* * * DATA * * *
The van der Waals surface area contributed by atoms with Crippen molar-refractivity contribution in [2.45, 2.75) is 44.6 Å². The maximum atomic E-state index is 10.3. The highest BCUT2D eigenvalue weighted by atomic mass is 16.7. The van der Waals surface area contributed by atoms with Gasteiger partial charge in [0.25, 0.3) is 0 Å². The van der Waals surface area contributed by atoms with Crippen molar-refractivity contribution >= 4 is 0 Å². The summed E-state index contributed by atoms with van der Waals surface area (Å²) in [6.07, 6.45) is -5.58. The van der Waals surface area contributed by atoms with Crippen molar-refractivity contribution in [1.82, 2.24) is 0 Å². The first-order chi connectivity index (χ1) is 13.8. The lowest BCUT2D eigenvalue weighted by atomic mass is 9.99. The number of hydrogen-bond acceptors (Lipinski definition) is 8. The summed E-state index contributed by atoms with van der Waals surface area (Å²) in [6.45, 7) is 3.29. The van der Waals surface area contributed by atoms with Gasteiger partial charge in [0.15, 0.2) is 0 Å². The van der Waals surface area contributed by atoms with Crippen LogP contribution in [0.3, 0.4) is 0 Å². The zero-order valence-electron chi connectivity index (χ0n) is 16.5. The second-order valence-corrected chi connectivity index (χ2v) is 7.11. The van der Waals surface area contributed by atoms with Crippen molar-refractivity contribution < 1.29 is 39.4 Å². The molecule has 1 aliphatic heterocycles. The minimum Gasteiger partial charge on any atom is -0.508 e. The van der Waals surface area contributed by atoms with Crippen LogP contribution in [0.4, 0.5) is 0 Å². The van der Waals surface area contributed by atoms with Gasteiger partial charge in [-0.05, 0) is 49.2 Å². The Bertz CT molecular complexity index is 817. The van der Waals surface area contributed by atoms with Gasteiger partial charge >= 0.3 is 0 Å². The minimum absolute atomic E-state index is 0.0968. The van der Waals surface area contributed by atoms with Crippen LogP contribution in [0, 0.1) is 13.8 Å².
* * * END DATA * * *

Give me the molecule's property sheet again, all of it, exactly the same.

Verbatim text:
The van der Waals surface area contributed by atoms with Crippen molar-refractivity contribution in [2.45, 2.75) is 44.6 Å². The maximum atomic E-state index is 10.3. The highest BCUT2D eigenvalue weighted by atomic mass is 16.7. The van der Waals surface area contributed by atoms with Gasteiger partial charge in [0.25, 0.3) is 0 Å². The van der Waals surface area contributed by atoms with Crippen molar-refractivity contribution >= 4 is 0 Å². The summed E-state index contributed by atoms with van der Waals surface area (Å²) in [6.07, 6.45) is -5.58. The van der Waals surface area contributed by atoms with Crippen molar-refractivity contribution in [1.82, 2.24) is 0 Å². The first-order chi connectivity index (χ1) is 13.8. The lowest BCUT2D eigenvalue weighted by atomic mass is 9.99. The number of hydrogen-bond acceptors (Lipinski definition) is 8. The summed E-state index contributed by atoms with van der Waals surface area (Å²) in [6.45, 7) is 3.29. The van der Waals surface area contributed by atoms with Gasteiger partial charge in [0.15, 0.2) is 0 Å². The van der Waals surface area contributed by atoms with Crippen LogP contribution in [0.3, 0.4) is 0 Å². The zero-order valence-electron chi connectivity index (χ0n) is 16.5. The second-order valence-corrected chi connectivity index (χ2v) is 7.11. The van der Waals surface area contributed by atoms with Crippen molar-refractivity contribution < 1.29 is 39.4 Å². The molecule has 1 aliphatic heterocycles. The minimum Gasteiger partial charge on any atom is -0.508 e. The van der Waals surface area contributed by atoms with Crippen LogP contribution in [0.4, 0.5) is 0 Å². The van der Waals surface area contributed by atoms with Gasteiger partial charge in [-0.05, 0) is 49.2 Å². The Bertz CT molecular complexity index is 817. The van der Waals surface area contributed by atoms with Gasteiger partial charge >= 0.3 is 0 Å². The minimum absolute atomic E-state index is 0.0968. The van der Waals surface area contributed by atoms with Crippen LogP contribution in [0, 0.1) is 13.8 Å².